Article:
The brutalist 70s bohemian design of the lobby and rooms – with warm tones of burnt orange, gold and brown, plush vintage Persian rugs on sleek concrete floors – is reminiscent of the Dupont Circle era as a as the hub of the city’s counter-culture. The 355-room independent hotel offers discounts at local stores, bakeries, and galleries, as well as the Groom Guy site, a men’s ‘lifestyle agency’ that started out as a COVID pop-up, cutting hair in the hotel lobby. Finding the rhythm of a destination is easier when you’re sitting among the locals, with a tropical drink or a taco breakfast in front of you.

The Kimpton Banneker Hotel is partnering with nonprofit Black Artists of DC to select a rotating exhibition of work by local color artists.

Kimpton Banneker Hotel

  • Piece: Scott Circle
  • Book now: Starting at $ 178 per night, expedia.com

Benjamin Banneker, an 18th-century African-American freeman, was instrumental in the surveying and design of DC, including the mapping of the neighborhood meridian, which modern 16th Street follows. Banneker was a remarkable self-taught scholar, inventor, astronomer and intellectual who corresponded with George Washington and Thomas Jefferson. The characteristic energy of the hotel is urban and sophisticated. Toronto-based Studio Mason uses a palette of black, brown, white, and dark blue to provide a rich backdrop to the bold and mostly abstract artwork throughout the property. The art collection includes local and international artists. The hotel partners with the nonprofit Black Artists of DC to select a rotating exhibition of works by local color artists, including a striking mural in the lobby of the Nigerian-American artist based at DC Victor Ekpuk.

The rooftop bar, named Lady Bird for the former First Lady (and decorated with a subtle speckled nod to the city’s official bird, the wood thrush, thus scoring a double birdie), is already become a favorite with DC residents. A U-shaped bar provides a friendly opportunity to combat lingering symptoms of social distancing.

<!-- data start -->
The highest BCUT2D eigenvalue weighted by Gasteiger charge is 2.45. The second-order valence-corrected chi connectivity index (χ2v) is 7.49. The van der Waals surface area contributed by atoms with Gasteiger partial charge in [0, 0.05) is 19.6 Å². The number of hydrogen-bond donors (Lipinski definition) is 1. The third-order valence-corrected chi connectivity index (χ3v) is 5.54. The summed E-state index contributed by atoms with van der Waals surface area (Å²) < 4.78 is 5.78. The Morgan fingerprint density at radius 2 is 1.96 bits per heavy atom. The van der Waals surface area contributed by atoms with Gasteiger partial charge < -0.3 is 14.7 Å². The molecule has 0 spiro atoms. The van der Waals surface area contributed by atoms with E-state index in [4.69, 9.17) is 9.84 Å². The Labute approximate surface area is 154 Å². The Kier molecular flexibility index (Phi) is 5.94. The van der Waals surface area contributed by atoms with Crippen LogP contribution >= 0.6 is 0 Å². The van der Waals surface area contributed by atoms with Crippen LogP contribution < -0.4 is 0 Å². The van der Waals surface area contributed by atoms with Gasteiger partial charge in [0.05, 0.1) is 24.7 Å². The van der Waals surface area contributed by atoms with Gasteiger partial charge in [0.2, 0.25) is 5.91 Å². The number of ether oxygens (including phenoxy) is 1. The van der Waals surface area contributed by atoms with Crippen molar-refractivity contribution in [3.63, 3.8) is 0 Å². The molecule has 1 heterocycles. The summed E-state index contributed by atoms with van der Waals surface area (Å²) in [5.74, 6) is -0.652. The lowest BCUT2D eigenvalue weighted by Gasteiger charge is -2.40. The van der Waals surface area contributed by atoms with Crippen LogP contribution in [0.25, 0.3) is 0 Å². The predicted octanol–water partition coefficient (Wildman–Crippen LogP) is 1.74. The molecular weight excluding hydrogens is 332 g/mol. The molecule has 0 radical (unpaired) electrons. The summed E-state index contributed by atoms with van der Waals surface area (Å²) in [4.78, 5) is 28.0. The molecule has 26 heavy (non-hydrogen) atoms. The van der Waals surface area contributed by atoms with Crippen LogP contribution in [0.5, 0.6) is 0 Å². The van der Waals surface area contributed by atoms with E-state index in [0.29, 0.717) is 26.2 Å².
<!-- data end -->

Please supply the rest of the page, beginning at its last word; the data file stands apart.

Eat a cardamom breakfast for breakfast or return for a lively dinner at Café Riggs, run by Momofuku alumnus Chef Patrick Curran.

Riggs Washington DC

  • Piece: Penn Quarter
  • Book now: Starting at $ 296 per night, expedia.com

The transformation of the historic and majestic Riggs National Bank into a hotel is almost miraculous. The new entity manages to honor the grandeur of the neo-Romanesque building without the chill that could have resulted from all those hard marble surfaces. Instead, the iconic building retains iconic banking facilities like coffered and barrel-vaulted ceilings, modified front desk counters, and seriously serious conference rooms, but spices it all up with a touch of whimsy: a display extravagant floral introduces color, plush theater-like seats and curtains introduce texture, and the crisp sounds of silverware and Riggs Cafe laughter all day shatter the solemn silence. The cafe, with a diverse and fascinating menu from Momofuku alumnus Chef Patrick Curran, has become a popular gathering spot, from morning acai bowls and cardamom buns to late night fried steaks.

The bank’s basement vault has been transformed into a stunning cocktail bar, Silver Lyan, which prides itself on unusual ingredients and thoughtful preparations. (Project Apollo, a gin sour, uses freeze-dried pineapple, the first fruit sent on the Apollo missions.) Upstairs, bedrooms have soft furnishings in elegant Voutsa hues. Four suites, named in honor of four first ladies, are decorated with items that reflect their interests. For example, you’ll find a grand piano in the suite named after music lover Louisa Adams, and a dizzying plethora of flower-printed fabrics in the rooms dedicated to Ida McKinley. The Riggs’ yin / yang play – where the soft is juxtaposed with the harsh, the pretty the austere, the cool the warm – holds a mirror to a city where the impulses often oscillate between sincere public service and cold ambition.

>> Next: Washington, DC neighborhoods you shouldn’t miss